I grew in a time when summers started before Memorial Day and didn’t end until after Labor Day. This week, I watched the neighbor kids head off to school this week and wondered who stole the summer. Kids didn’t get out until mid-June, and already they were heading back.
In my day, unless the weather was bad, we were expected to exit the house and not return until the lunch bell sounded, kicked back into the outdoor zone, and don’t dare showing up before the dinner bell (mom had one of those hand held cow bells you could hear three blocks away). We were good runners. As one of seven, I had to run like hell when that bell rang to claim my place at the table, or I’d be eating PB&J and all the vegetables I could stand (yuck).
Summer days were filled with biking to the municipal pool, fishing off the town dam, climbing trees, wandering tree filled parks, tossing unripe crabapples at the girls, playing any kind of game that required toy guns and bad guys, and small town baseball. Charcoal grills were primed with gasoline (stand real far back, toss a match and watch it shake the air with a wump). Each successive year, I’d see how far I could bike before having to turn around (timed of course to not miss dinner). If we were lucky, dad would rent a cottage on a big Wisconsin lake where the adventures never ended.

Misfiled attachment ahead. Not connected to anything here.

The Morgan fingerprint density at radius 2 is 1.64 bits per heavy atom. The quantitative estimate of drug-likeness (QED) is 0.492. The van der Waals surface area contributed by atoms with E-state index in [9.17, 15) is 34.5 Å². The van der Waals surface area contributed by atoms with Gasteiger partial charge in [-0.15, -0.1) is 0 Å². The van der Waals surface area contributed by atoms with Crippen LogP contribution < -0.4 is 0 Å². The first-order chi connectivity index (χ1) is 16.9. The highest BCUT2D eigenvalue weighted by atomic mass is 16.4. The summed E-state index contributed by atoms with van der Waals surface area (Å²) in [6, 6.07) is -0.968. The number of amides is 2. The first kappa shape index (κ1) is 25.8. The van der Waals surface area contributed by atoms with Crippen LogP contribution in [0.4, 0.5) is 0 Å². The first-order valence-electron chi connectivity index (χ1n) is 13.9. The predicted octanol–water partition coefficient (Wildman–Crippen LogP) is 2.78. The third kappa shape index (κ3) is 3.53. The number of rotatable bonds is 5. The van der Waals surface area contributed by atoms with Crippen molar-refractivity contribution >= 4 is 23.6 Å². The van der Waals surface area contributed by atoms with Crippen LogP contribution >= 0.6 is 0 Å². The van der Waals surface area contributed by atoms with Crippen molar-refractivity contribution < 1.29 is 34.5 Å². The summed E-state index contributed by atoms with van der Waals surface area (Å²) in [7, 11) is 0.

Not all days were physical. Some days we’d just lie back, staring at marshmallow fluff clouds drifting in a sea of azure to catch unique shapes, or linger past the night curfew bell (same cow bell) to see if we’d catch a falling star. Some days we’d wander into the old stone library, meander its dusty stacks, find a book, and plop on the floor to read it on the spot. If it was a really hot day, we might see the horizon darken the color of a day old bruise and wonder if we’d see it birth a twister.
Back then, there just wasn’t enough summer. Today, it seems there isn’t any summer. A shame really, because it was the time of year when imagination kicked into high gear and recreational reading was at its height. Guess I’ll have to accept that times have changed and count my blessings I grew up in a time when summer really meant something.